A machine learning algorithm by Payne (2013) made a preliminary identification and classification of variable objects in the SWASP archive based on the shape of their phase folded light curves. The algorithm was capable of identifying sub–categories of pulsating variable objects to the level of segregating RR Lyrae objects into their standard subclasses of RRab and RRc. It produced a list of the SWASP unique identifiers and pulsation periods for 8556 potential RRab objects. These objects comprised our initial sample and were extracted from the SWASP archive. Cameras 281–288, operational at SuperWASP South from July 2012, use different filters and lenses to capture brighter objects (Turner et al. 2015). Data from these cameras were recorded at a higher cadence but lower signal-to-noise ratio and were removed to maintain a quality consistent with SuperWASP North objects. Outlier data were also removed at this stage. Firstly, spurious data points containing negative fluxes were removed. Next, an iterative clipping algorithm based on Holdsworth et al. (2014) was used, where flux outliers at greater than 5σ from the mean were removed and the remaining data were fed back into the clipping routine to be clipped at 5σ again, for a total of 5 iterations. Together, this removed a median of 0.18% points and a mean of 1.5% points. The typical light curve used throughout this work consists of 30 000 data points with an average duration of 5.5 yr, offering the opportunity to directly detect Blazhko effect signals with frequencies of up to a year.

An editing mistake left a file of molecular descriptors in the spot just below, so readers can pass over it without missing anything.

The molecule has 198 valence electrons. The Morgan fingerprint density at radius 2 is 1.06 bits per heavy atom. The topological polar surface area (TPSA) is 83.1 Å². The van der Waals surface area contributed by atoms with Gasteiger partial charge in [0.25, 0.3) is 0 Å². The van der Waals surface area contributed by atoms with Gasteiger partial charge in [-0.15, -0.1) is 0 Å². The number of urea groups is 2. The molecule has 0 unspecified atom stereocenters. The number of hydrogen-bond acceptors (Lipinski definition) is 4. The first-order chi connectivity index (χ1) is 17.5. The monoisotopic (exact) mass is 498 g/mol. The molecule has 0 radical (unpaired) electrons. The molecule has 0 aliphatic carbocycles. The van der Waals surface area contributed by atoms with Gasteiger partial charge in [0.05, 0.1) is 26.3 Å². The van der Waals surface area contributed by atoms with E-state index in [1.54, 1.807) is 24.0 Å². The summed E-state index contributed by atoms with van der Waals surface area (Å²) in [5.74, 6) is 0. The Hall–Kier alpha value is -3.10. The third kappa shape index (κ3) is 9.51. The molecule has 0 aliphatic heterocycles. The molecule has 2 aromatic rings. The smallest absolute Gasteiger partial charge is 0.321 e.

2.2. Phase folding of light curves

The initial 8556 RRab objects were checked by inspecting their light curves. The phase folding was performed using a custom phase dispersion minimisation (PDM) and epoch folding routine based on Davies (1990), where the aim is to minimise the χ2 value within each bin while maximising the χ2 value from the bin medians across the entire epoch. The initial parameters were set to use 50 bins with a range of trial periods centred on the period given by Payne (2013). To find the pulsation period for each object the folding routine used 3 iterations, decreasing the width of the trial period range from 2000 s to 10 s, then to 1 s, while concurrently reducing the interval steps from 2 s, to 0.01 s, to 0.001 s so as to maintain resolution. The epoch folding scores were calculated as (1)where is the median flux in each bin, M is the number of bins and is the median flux of the whole light curve.